This schedule will be regularly updated. It is your responsibility to check it accordingly.
Homework is due every Wednesday. Underlined problems in should be handed in.
|When||Topics||#||Homework, Exams, Remarks.|
Here are the first pages of the book.
Discussion about axiom systems.
History of geometry
1B Congruent Triangles
1C Angles and parallel lines
|0||Homework 0: Fill this
form and play Euclid
the game, and/or , Euclidea
(you can also download it in a smart phone or tablet).
||1||Sept 5th, No class - Labor Day
1B - 1,3, 4
1D - 1, 3, 4, 5,12, 13,14
|9-12||1F Circles and arcs
link you'll find corrections to known errors in the book.
1E: 1, 2, 3, 4 (In IE.3 add hypothesis the triangle is isosceles)
Read and understand the proof of Problem 1.14
|9-19||2A The circumcircle
2B The centroid
2C The Euler line, Orthocenter, and Nine-Point circle
1F: 2, 3, 5, 6, 7, 10, 11, 12,14. In the problem 1.F11, you need to produce a graph of the problem in Geogebra and share it with me (you will need to create a Geogebra account for that) . Think of this graph as a prop you would use to explain a student the problem.
From Wednesday Sept 21st (including Sept 21st) the class will be held in 4-130 Math Tower.
1H: 2, 3, 5, 8, 10.
|9-26||2C The Euler line, Orthocenter, and Nine-Point circle (cont.)
2E The incircle
|4||By popular demand! Here
is "our" song: That's mathematics, and here
is his author, Tom Lehrer, signing, and here
are the lyrics.
1H: 5, 10.
2A: 1, 5
2B: 1, 2, 4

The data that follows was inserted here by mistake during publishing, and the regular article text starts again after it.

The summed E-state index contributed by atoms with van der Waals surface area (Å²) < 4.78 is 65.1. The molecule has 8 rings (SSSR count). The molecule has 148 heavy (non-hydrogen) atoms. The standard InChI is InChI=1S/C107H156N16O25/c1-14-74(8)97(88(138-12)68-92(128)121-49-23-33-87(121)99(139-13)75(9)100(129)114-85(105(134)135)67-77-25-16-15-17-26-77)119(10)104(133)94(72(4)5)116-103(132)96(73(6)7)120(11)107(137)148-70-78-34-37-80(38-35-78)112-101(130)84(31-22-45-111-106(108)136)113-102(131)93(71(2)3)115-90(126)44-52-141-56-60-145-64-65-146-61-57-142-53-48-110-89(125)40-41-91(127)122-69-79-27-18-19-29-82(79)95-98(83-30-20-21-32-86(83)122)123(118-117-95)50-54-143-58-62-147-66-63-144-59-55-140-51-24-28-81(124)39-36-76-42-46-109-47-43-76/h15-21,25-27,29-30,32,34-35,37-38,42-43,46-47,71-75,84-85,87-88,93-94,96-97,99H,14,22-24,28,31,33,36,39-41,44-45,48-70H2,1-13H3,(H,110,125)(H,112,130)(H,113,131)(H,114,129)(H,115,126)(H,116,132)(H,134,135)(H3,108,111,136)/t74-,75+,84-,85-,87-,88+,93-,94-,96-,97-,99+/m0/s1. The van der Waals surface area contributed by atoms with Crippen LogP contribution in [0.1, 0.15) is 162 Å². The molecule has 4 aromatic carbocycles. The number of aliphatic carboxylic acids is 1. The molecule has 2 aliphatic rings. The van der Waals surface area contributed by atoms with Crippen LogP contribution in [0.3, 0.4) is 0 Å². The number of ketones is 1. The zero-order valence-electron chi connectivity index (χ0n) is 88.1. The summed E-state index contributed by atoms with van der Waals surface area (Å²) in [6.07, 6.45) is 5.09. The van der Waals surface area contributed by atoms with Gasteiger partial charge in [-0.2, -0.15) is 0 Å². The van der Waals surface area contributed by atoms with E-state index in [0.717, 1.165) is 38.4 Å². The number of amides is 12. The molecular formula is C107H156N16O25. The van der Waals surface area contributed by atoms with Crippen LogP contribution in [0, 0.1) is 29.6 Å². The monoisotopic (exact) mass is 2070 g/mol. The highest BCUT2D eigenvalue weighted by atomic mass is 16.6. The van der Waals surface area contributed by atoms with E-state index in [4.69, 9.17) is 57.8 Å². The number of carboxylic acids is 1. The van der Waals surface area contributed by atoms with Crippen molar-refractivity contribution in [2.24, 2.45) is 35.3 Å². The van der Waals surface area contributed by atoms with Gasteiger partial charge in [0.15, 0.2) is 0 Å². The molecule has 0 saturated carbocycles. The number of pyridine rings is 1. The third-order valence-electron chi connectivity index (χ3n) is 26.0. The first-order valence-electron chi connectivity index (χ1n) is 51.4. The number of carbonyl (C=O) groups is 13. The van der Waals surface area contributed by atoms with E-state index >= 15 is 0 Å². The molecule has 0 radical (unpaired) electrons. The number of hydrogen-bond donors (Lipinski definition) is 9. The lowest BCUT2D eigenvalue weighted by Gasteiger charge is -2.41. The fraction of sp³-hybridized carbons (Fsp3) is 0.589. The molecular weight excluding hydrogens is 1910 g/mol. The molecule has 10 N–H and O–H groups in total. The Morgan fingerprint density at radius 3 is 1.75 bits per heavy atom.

2C: 1, 2.
|5||2C: 4, 6.
2D: 1, 2
2E: 1, 3, 4, 5
-In Geogebra, create a triangle and label all its "special" points (centroid, feet of altitudes, midpoints of sides, etc. They are 12: 9 in the nine point circle and three in the Euler line). Verify the Nine Point Circle Theorem and the Euler Line Theorem. Mark and label the center of the Nine Point Circle. Verify the relations between the (pairwise) distances between orthocenter, circumcenter and centroid. Share the file with me in Geogebra.
First Midterm: Chapters 1 (except Section 1G) and Chapter 2 (Except Sections 2F, 2G and 2H)
Here is a nice page about different geometries, including the bear problem. (The whole website is quite interesting)
|10-10||G Morley's theorem
2F Exscribed circles
2H Optimization in triangles
|6||-In Geogebra, create a triangle, and find its incircles
and the three excircles (Figure 2.21 of the textbook). Of
course, the only "free" objects of the graph must be the
three vertices. Verify Theorem 2.34 of the textbook by computing
the sum of the inverses of the radius of the excircles minus the
inverse of the radius of the incircle.
-In Geogebra, create a triangle and construct the three angle trisectors. Highlight Morley's triangle and verify it is equilateral.
Share both files with me.
Also, the problem 5 for the midterm : Prove that the nine-point circle bisects any segment connecting the orthocenter to a point on the circumcircle. (Hint: Recall that the radius of the nine-point circle is half the radius of the circumcircle)
|7||2F: 1, 2.
Submit the three underlined problems above and problems A and B below.